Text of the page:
Skillion Roof | History, Types, Uses, Pros, and Cons

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A skillion roof has a single flat surface and a steep pitch. Another name for it is “lean-to” or a “mono-pitched” roof, and it is a popular choice for sheds and other outbuildings.

In this article, we will tell you all you need to know about this roof design, including its history, types, uses, pros, and cons. Make sure you keep reading, as what you will find will certainly interest you.

A grey bungalow with a skillion roof

What Is a Skillion Roof?

A skillion roof is characterized by its broad, flat, and steeply pitched surface. In other words, the roof is slanted so that one side is low and the other is high. It is significantly dissimilar to the traditional gabled roof, which has two sloping sides that converge at the roof’s top. You can easily identify a mono-pitched roof from other flat roofs due to its sharp angle.

You will mostly find this roof type on modern, minimalist residences. People also use them, typically for home expansions, sheds, and garages, due to their high pitch and ease of building. Mono-pitched roof are becoming increasingly popular among homeowners who want to achieve a sophisticated, mid-century modern style.

Skillion roofs are typically constructed with rubber skins or metal finishes to provide a sleek appearance. The roof’s steep pitch makes this necessary. Water efficiently sheds from skillion roofs, reducing the need for waterproofing.

History of Skillion Roofs

Although little is known about the origin of skillion roofs, it is widely believed that 20th-century Australian house design had an influence. A skillion roof has a much steeper pitch than the flat roofs that were stylish in the middle of the last century. Australia’s residential blocks are known for their distinctive roof designs; this style is no exception. Sheds, patio covers, and carports all feature this distinct form of roofing.

Today, you would typically see mono-pitched roof only on older farm buildings and outbuildings in rural Australia. However, in many parts of the world, these high-performance roofs are becoming very common in modern residence roof constructions in suburban areas.

Types of Skillion Roofs

The conventional skillion roof has four distinct variants. They include:

  • Butterfly/Double skillion roof
  • Split skillion
  • Oval roof
  • Multiple skillion

Butterfly Roof

Butterfly roofs, also known as double skillion roofs, are a special kind of skillion roof in which two sloping panels meet at a central low point. This creates an image that is the polar opposite of a gabled roof, giving the impression that the roof is a butterfly in flight.

Like their flat-roof analogs, butterfly roofs rose to prominence in the mid-twentieth century and are commonly linked with U.S. mid-century modern architecture.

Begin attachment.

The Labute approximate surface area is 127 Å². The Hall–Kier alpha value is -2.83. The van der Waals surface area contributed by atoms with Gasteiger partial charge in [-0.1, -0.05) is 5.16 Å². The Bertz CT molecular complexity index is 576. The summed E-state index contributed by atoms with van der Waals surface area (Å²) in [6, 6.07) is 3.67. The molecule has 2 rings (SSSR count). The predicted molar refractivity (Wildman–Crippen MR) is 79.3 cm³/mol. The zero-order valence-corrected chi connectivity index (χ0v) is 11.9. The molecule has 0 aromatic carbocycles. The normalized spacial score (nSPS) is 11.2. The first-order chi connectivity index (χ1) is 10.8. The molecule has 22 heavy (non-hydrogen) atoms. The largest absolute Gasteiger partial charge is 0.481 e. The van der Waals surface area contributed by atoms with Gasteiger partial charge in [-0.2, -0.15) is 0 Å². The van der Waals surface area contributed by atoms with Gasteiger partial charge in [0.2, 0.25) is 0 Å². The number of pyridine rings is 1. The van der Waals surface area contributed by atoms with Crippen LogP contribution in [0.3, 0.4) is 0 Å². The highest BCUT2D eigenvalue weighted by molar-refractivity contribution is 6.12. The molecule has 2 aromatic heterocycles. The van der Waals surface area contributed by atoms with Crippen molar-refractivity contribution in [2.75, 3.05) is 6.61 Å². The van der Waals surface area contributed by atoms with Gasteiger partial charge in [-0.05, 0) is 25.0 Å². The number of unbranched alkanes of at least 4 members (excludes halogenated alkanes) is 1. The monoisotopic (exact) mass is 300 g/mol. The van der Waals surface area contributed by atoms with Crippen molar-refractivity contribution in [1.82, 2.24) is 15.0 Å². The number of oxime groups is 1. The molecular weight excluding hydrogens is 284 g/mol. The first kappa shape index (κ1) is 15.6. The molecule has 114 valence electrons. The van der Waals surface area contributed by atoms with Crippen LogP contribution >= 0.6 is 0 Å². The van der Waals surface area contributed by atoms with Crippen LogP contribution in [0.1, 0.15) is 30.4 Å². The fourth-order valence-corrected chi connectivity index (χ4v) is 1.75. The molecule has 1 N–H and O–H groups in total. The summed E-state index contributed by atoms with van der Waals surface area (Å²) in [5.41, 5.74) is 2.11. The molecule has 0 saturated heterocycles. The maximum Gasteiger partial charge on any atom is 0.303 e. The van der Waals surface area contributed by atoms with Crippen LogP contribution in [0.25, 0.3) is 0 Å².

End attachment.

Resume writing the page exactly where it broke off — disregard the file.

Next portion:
Butterfly roofs are a common choice for modern skillion roofs due to their attractive appearance and practical benefits. First, their slanted surfaces make solar panel installation as simple as on a regular skillion roof. Second, they gather water between the two panels in the valley, allowing for highly effective water drainage. Because of this, they are an excellent choice for buildings in drought-prone regions. Finally, the building’s asymmetrical orientation at both ends makes room for even more expansive windows.

Split Skillion Roof

In a split skillion, one of the roof panels is fixed at a greater elevation than the other. Split roofs are different from butterfly roofs because the two panels do not meet in the middle. A wall that runs along the center of the roof separates the panels. They have panels that slope in opposite directions, mimicking the classic gabled roof style while still providing the advantages of a skillion roof. They can, however, slope in the same way.

Oval Roof

The primary difference between a regular mono-pitched roof and an oval mono-pitched roof is the use of a curved roof panel. The design and construction of an oval skillion roof are more complex and time-consuming than a regular skillion roof, which drives up the price. This means that you will commonly find oval skillion roofs on commercial and industrial structures than private residences. Despite this, they offer a few benefits that a regular skillion roof lacks. In particular, the organic look that the curvature provides makes them more wind-resistant than a typical mono-pitched roof.

Multiple Skillions

Using many skillion roof portions across the building’s surface, typically at varying heights and sizes, defines a multiple skillion roof design. The main skillion roof slopes typically from left to right. However, sometimes, roofers place a smaller part of the roof dipping down to the right over the entranceway for visual contrast.

Pros and Cons of Skillion Roof